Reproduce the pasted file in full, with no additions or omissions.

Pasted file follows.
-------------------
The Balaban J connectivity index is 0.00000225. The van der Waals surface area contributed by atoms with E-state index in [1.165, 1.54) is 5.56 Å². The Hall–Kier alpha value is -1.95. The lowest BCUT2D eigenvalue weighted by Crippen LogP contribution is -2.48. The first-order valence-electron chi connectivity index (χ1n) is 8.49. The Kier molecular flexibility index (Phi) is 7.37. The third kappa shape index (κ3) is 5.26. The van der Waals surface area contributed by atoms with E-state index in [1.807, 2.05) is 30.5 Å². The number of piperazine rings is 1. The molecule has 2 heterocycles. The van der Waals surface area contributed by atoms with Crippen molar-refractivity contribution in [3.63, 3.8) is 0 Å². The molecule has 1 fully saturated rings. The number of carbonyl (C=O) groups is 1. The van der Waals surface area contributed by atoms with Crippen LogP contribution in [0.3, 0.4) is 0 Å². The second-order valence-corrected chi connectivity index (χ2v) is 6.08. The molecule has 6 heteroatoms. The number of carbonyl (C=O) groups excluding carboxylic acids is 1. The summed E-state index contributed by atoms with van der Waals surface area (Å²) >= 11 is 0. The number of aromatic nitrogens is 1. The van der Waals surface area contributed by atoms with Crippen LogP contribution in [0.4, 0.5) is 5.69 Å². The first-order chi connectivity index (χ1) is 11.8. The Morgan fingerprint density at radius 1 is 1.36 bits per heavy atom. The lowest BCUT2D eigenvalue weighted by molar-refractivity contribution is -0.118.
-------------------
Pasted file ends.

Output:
The Balaban J connectivity index is 0.00000225. The van der Waals surface area contributed by atoms with E-state index in [1.165, 1.54) is 5.56 Å². The Hall–Kier alpha value is -1.95. The lowest BCUT2D eigenvalue weighted by Crippen LogP contribution is -2.48. The first-order valence-electron chi connectivity index (χ1n) is 8.49. The Kier molecular flexibility index (Phi) is 7.37. The third kappa shape index (κ3) is 5.26. The van der Waals surface area contributed by atoms with E-state index in [1.807, 2.05) is 30.5 Å². The number of piperazine rings is 1. The molecule has 2 heterocycles. The van der Waals surface area contributed by atoms with Crippen molar-refractivity contribution in [3.63, 3.8) is 0 Å². The molecule has 1 fully saturated rings. The number of carbonyl (C=O) groups is 1. The van der Waals surface area contributed by atoms with Crippen LogP contribution in [0.3, 0.4) is 0 Å². The second-order valence-corrected chi connectivity index (χ2v) is 6.08. The molecule has 6 heteroatoms. The number of carbonyl (C=O) groups excluding carboxylic acids is 1. The summed E-state index contributed by atoms with van der Waals surface area (Å²) >= 11 is 0. The number of aromatic nitrogens is 1. The van der Waals surface area contributed by atoms with Crippen LogP contribution in [0.4, 0.5) is 5.69 Å². The first-order chi connectivity index (χ1) is 11.8. The Morgan fingerprint density at radius 1 is 1.36 bits per heavy atom. The lowest BCUT2D eigenvalue weighted by molar-refractivity contribution is -0.118.